Free Software Metronome – via mp3s on your iPod
The metronome is a feared tool, generally thought to be only for classical players. However, it can be very helpful for building harmonica technique. Below is a free software metronome, comprising mp3s which run on your iPod or mp3 player Of course you use a normal metronome, They retail for around $30, and the newer electric ones are the best.
However metronomes can be difficult to hear when practising harmonica, beacuse the harmonica sound is close to your ear (unlike a guitar or piano). It is better to listen to the metronome through a headphone (also, you are less likely to annoy your friends while practising!). Below you will find a free metronmone which plays through headphones, via a computer or mp3 player. Dowload these files:
Create 3 folders, called 60 beats, 90 beats and 120 beats. Extract the metro60 file into the 60 beats folder, the metro90 file into the 90 beats folder, and the metro120 file into the 120 beats folder. If you have trouble with this, then ask a friend with computer expertise to help.
When done, you will notice 30 tracks in each folder. If you have an mp3 player, then import these folders to it. Otherwise, import the folders to your computer media player. You now have a metronome. The track named “61” in the 60 beat directory is two minutes at 61 beats per minute. “62” is two minutes at 62 beats per minute and so on. Similarly, the track named “91” in the 90 beat directory is 91 beats per minute, the track named 121 in the 120 beat directory is 121 beats per minute.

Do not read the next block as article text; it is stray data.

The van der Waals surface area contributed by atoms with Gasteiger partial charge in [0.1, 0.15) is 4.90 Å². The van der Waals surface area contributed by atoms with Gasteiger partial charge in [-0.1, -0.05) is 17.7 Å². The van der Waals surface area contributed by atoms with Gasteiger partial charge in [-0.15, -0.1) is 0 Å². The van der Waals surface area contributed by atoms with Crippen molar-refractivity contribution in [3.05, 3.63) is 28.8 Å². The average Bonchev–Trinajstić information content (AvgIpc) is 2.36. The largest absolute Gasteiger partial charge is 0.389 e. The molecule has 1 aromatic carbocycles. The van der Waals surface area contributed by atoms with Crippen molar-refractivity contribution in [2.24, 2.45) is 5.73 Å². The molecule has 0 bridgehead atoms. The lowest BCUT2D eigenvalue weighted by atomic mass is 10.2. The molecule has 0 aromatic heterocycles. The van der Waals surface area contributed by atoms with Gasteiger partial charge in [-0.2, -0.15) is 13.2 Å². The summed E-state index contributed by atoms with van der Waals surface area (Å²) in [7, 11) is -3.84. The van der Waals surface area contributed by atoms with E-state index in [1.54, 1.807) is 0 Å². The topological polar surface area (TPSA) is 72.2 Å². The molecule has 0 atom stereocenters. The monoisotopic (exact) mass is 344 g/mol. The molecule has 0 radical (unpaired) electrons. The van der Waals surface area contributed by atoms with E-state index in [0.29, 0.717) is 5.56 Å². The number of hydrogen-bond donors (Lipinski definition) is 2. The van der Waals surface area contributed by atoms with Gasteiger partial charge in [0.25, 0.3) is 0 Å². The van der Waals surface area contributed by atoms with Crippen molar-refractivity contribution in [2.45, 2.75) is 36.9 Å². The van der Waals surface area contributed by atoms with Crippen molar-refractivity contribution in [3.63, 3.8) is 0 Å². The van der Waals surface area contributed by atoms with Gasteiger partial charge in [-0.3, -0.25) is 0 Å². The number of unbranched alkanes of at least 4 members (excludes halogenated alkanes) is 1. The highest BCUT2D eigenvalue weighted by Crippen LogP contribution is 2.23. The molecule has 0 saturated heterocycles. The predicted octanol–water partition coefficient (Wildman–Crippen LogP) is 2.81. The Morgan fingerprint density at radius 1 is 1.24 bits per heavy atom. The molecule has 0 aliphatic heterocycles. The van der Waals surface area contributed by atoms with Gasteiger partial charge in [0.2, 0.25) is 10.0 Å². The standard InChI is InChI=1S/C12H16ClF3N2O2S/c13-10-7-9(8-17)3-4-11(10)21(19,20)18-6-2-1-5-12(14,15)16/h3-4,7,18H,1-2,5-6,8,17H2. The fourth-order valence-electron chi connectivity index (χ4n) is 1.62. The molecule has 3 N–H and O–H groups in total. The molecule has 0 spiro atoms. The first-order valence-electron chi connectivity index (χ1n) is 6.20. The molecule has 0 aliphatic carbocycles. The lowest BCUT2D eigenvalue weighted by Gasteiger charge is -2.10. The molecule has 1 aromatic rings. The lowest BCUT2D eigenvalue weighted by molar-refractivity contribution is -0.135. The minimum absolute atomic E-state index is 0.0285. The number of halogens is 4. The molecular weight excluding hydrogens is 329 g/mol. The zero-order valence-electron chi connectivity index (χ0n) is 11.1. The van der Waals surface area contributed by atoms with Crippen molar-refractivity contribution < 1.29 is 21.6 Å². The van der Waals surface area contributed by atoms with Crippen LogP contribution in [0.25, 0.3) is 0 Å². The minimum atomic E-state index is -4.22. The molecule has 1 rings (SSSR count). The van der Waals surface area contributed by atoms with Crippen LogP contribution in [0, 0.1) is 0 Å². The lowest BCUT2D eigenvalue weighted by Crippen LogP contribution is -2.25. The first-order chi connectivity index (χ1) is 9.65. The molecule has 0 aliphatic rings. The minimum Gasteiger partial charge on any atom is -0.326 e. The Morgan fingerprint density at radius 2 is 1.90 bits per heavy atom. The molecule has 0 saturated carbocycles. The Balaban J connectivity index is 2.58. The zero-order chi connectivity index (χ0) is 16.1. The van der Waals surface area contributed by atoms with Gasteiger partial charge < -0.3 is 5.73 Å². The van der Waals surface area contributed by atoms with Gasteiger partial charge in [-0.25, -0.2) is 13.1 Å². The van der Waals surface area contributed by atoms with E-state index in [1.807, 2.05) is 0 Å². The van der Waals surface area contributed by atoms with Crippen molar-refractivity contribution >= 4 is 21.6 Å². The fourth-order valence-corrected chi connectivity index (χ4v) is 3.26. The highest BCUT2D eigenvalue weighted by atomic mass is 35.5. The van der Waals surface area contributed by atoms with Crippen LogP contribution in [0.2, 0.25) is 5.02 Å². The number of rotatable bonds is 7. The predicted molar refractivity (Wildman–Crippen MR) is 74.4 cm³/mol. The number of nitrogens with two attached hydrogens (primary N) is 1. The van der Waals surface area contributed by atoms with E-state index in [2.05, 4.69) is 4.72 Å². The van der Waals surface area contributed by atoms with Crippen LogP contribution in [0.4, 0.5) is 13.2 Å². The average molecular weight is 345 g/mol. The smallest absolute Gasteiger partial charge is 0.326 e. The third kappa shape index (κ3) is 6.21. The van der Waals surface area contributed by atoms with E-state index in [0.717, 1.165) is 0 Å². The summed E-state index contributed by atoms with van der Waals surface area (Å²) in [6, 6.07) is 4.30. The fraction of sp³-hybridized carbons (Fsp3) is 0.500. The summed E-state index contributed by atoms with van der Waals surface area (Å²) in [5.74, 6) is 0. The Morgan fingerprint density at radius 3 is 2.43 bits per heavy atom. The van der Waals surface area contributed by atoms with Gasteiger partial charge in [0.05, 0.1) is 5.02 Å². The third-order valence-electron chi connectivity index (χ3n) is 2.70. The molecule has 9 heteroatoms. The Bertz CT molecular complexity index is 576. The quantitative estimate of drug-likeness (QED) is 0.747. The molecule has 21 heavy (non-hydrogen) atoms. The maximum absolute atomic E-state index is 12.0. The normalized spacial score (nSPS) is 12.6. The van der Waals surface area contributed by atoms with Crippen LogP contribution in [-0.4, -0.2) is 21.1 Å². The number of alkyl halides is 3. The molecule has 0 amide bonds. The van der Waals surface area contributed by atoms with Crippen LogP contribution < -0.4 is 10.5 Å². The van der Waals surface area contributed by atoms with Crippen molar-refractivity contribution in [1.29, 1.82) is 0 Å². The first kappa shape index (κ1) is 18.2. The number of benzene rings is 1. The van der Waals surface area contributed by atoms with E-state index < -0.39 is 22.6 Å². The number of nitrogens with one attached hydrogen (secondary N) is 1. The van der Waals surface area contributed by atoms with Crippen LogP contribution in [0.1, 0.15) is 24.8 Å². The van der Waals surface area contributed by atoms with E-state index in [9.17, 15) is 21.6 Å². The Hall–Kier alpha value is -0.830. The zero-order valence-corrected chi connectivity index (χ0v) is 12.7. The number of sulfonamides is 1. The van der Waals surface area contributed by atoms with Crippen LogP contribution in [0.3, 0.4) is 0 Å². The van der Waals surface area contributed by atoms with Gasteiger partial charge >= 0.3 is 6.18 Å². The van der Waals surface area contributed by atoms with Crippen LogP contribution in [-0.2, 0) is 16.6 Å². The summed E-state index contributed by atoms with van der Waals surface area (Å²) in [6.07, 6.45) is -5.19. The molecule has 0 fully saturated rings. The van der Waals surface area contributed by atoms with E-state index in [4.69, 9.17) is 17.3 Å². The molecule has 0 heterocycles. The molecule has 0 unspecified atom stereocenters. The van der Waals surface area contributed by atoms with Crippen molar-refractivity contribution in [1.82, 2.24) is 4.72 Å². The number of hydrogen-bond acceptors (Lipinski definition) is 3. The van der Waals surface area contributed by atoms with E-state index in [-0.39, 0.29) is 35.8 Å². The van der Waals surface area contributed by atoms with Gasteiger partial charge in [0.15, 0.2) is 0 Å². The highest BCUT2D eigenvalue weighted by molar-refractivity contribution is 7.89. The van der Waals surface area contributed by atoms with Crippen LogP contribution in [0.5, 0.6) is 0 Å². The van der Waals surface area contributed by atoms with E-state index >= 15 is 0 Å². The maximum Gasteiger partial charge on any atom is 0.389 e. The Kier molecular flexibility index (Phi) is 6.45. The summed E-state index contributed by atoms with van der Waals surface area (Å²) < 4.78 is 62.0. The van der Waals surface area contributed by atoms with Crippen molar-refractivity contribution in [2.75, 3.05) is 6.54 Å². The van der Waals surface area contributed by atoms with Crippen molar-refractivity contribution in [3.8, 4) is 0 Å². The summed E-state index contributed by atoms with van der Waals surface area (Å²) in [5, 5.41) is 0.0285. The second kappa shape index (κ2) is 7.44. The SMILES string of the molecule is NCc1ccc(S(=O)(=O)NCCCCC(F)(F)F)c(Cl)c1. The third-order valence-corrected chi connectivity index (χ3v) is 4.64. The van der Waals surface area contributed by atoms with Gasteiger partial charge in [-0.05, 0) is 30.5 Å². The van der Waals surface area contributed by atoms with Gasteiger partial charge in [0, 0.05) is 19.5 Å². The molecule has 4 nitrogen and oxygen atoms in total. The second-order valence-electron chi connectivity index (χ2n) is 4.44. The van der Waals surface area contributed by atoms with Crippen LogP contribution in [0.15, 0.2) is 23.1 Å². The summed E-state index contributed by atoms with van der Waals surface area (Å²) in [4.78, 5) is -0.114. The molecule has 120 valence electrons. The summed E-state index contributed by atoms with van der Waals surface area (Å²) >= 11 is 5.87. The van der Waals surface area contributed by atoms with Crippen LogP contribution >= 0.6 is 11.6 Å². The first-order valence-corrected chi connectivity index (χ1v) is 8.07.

I load the folders on to my iPod, turn each one into a playlist, and can then practice anywhere, adjusting the metronome volume on my headphones without disturbing others (assuming that they don’t mind my scales).
A few words about metronome practice. Firstly, avoid tapping your foot, and focus entirely on the metronome beat. This can be difficult at first. A good starting point is to choose a harmonica pattern you can play easily, set a slow metronome speed, then persist until you can play it perfectly. This may take longer than you expect, but the effort is very worthwhile.
Finally, you should practice some scales with the metronome (more about this in the practice page). The simple truth is this. If you cannot play a clean scale at a given metronome speed, then you will not be able to play anything else properly at that speed. In particular, bluegrass fiddle tunes (my main focus) generally lie between 120 and 140 beats per minute. Hence I have spent much time practicing scales and other patterns in this tempo range. Whatever style you play, time spent with the metronome will help you play it much better.